miR-223 was identified in two of the studies, and in both cases, its upregulation increased response to CRT. In Hotch et al (39), the evidence for miR-223 radiosensitizing effect was especially strong, as it was the only miR to be consistently associated with an increased response in all three methods of response assessment. Nakao et al (40) provided supporting evidence of this, as miR-223 was one of many miRs associated with an increase in response to CRT. No in vitro studies have been performed to examine the mechanism of action of miR-223 in rectal cancer cells specifically, but studies from other cell lines propose a role in modulating cell differentiation and proliferation (74,75). In hepatocellular carcinoma, STMN1 has been identified as a target of miR-223 which is responsible for its tumor suppressor effect (76). STMN1 is a microtubule regulator which promotes depolymerization of tubulin and is important for forming the mitotic spindle. Inhibition of STMN1 leads to cell accumulation in the G2/M phase, unable to exit mitosis (77). In addition, overexpression of STMN1 has been correlated with poor treatment response in other tumor types (7880). Therefore, the tumor suppressive effects of miR-223 may be mediated by silencing of STMN1, thereby preventing cancer cells from proliferating.

4. IPA Molecular Network Analysis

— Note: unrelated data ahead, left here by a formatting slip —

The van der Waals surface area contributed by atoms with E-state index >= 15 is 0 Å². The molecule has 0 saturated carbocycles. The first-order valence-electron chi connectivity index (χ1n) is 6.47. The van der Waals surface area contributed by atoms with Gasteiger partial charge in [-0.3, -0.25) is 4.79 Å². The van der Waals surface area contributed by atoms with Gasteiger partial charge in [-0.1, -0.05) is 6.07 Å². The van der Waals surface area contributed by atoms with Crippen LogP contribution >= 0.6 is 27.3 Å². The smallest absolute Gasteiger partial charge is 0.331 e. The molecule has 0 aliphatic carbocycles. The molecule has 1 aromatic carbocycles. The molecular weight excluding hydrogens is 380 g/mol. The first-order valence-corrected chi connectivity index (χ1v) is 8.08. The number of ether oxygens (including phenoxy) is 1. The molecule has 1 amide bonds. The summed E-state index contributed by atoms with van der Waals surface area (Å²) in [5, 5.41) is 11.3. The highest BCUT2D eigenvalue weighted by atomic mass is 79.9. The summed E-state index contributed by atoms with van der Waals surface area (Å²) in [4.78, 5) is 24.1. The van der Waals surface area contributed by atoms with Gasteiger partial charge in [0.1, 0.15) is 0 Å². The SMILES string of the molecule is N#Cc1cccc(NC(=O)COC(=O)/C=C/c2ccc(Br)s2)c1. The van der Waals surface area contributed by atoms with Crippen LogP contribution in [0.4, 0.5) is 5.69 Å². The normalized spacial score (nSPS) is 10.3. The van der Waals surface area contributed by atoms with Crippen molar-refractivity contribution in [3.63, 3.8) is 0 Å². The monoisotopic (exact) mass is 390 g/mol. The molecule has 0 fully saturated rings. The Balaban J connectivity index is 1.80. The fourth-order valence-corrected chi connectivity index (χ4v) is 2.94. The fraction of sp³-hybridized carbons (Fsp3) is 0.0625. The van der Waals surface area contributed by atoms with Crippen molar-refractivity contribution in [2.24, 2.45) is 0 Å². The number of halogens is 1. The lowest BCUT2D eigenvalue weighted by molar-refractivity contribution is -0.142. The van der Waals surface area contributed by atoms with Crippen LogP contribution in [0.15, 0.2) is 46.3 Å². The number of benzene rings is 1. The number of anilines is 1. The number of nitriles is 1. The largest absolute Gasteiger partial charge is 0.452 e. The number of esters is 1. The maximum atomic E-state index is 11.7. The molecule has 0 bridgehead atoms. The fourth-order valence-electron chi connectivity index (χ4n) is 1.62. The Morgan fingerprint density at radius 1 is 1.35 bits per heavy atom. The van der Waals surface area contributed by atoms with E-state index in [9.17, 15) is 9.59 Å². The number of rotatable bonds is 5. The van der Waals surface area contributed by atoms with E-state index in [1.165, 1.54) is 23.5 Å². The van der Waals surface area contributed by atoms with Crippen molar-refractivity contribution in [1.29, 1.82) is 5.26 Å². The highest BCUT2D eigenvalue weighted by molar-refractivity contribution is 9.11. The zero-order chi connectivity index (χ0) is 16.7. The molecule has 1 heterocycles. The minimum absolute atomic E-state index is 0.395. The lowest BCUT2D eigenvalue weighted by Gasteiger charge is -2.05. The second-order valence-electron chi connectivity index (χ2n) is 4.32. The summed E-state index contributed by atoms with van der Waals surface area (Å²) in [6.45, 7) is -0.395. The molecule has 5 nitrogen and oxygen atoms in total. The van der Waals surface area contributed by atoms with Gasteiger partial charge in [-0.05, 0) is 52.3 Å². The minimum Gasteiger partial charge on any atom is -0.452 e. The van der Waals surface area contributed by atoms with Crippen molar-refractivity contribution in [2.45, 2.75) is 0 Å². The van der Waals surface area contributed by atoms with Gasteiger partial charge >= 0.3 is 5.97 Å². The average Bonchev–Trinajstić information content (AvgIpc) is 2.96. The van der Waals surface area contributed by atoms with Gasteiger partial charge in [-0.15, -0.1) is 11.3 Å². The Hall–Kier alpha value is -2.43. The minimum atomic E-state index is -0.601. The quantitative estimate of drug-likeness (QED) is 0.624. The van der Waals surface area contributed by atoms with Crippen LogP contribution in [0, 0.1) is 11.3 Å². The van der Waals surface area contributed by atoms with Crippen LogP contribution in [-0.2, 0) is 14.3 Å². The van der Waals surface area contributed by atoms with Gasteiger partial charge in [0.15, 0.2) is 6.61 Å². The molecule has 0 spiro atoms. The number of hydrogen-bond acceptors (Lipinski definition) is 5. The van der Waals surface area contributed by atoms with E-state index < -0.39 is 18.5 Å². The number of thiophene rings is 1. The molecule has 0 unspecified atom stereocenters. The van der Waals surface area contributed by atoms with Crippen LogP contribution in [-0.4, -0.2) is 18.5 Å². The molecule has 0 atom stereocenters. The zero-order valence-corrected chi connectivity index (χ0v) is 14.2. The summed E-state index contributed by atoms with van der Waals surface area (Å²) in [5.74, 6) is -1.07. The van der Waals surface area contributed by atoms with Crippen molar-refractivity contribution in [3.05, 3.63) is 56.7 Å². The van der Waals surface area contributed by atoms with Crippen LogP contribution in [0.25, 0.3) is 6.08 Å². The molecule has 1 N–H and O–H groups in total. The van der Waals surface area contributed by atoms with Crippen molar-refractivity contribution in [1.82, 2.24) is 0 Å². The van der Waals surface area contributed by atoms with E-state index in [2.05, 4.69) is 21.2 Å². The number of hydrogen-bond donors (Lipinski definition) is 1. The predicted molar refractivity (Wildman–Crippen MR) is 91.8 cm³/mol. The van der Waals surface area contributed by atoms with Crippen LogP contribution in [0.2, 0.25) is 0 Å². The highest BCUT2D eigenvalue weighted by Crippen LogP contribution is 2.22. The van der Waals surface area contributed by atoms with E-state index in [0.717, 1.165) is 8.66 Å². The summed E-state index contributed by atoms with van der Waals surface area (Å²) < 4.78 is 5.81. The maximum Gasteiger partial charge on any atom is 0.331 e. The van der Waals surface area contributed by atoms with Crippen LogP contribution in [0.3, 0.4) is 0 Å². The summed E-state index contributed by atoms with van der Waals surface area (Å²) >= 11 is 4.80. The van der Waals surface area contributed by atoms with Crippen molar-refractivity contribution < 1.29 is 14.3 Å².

An Ingenuity Pathway Analysis (IPA) was carried out to find potential links between some of the miRs found in the present review. miR-223, miR-21, miR-125a, miR-125b, miR-630, miR-99 and the let-7 family were analyzed. The IPA analysis searched the literature for upstream and downstream targets of these miRs, and then tried to connect them into a single possible network. A network (Fig. 2) was identified containing six of the seven miRs, with an IPA correlation score of 17. One of the main molecules in this network was AGO2, which has been shown to interact with many of the miRs. AGO2 is a member of the argonaute family of proteins which guide miRs to their targets for silencing (81). One important target of this pathway is CDC25A. CDC25A has been identified as an oncogene, encoding for cdc25a, which is required to transition from the G1 to S of mitosis (82,83). These results suggest that some of identified miRs may work together to modulate the ability of tumor cells to progress through the cell cycle, and therefore ultimately modify their radiosensitivity.

5. Conclusions/Future directions

There are promising results with the use of miRNAs as biomarkers to predict response in rectal cancer after CRT. However, as shown above, there is no consensus among studies with regards to the individual miRs or miR signatures that predict pCR or cCR. This may be due to many different confounding factors. One is that some studies used different chemotherapy regimens with distinct agents (e.g. fluorouracil, capecitabine, platinum agent and S-1) and/or doses that may induce different miR responses. In addition, the different types of tissue fixation methods that were used (paraffin-embedded versus frozen) might impact results as well. Another potential confounding factor is that the studies used different methodologies to evaluate expression of miRNAs as shown in Table I, certainly leading to variability in quantification. Furthermore, different staging techniques and different endpoints (e.g. clinical response versus pathologic response) may have contributed to some inconsistencies between studies. Finally, performing large-scale molecular testing can be subject to type I error from multiple comparisons testing.